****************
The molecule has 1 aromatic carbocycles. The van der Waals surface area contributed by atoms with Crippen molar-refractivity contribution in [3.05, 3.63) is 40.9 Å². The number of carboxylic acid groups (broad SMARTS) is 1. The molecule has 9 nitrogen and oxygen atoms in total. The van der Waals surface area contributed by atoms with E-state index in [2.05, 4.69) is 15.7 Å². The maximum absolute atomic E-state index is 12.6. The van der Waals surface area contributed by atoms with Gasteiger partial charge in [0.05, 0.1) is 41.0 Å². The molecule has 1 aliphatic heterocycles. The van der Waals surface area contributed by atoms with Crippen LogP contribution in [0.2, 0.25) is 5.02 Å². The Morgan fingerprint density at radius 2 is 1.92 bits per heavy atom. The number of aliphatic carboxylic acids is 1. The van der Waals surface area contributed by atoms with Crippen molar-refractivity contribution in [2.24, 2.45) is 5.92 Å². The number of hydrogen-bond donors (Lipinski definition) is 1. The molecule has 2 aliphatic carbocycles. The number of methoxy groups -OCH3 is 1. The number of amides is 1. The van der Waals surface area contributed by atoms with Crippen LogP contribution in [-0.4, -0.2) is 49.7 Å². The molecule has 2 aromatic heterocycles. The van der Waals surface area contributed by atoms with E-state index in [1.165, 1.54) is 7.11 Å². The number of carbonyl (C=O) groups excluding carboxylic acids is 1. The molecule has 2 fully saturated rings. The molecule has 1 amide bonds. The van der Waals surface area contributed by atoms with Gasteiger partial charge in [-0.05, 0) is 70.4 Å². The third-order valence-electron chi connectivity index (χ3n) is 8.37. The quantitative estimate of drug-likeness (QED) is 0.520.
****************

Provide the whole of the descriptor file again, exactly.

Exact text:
The molecule has 1 aromatic carbocycles. The van der Waals surface area contributed by atoms with Crippen molar-refractivity contribution in [3.05, 3.63) is 40.9 Å². The number of carboxylic acid groups (broad SMARTS) is 1. The molecule has 9 nitrogen and oxygen atoms in total. The van der Waals surface area contributed by atoms with E-state index in [2.05, 4.69) is 15.7 Å². The maximum absolute atomic E-state index is 12.6. The van der Waals surface area contributed by atoms with Gasteiger partial charge in [0.05, 0.1) is 41.0 Å². The molecule has 1 aliphatic heterocycles. The van der Waals surface area contributed by atoms with Crippen LogP contribution in [0.2, 0.25) is 5.02 Å². The Morgan fingerprint density at radius 2 is 1.92 bits per heavy atom. The number of aliphatic carboxylic acids is 1. The van der Waals surface area contributed by atoms with Crippen molar-refractivity contribution in [2.24, 2.45) is 5.92 Å². The number of hydrogen-bond donors (Lipinski definition) is 1. The molecule has 2 aliphatic carbocycles. The number of methoxy groups -OCH3 is 1. The number of amides is 1. The van der Waals surface area contributed by atoms with Crippen LogP contribution in [-0.4, -0.2) is 49.7 Å². The molecule has 2 aromatic heterocycles. The van der Waals surface area contributed by atoms with E-state index in [1.165, 1.54) is 7.11 Å². The number of carbonyl (C=O) groups excluding carboxylic acids is 1. The molecule has 2 fully saturated rings. The molecule has 1 amide bonds. The van der Waals surface area contributed by atoms with Gasteiger partial charge in [-0.05, 0) is 70.4 Å². The third-order valence-electron chi connectivity index (χ3n) is 8.37. The quantitative estimate of drug-likeness (QED) is 0.520.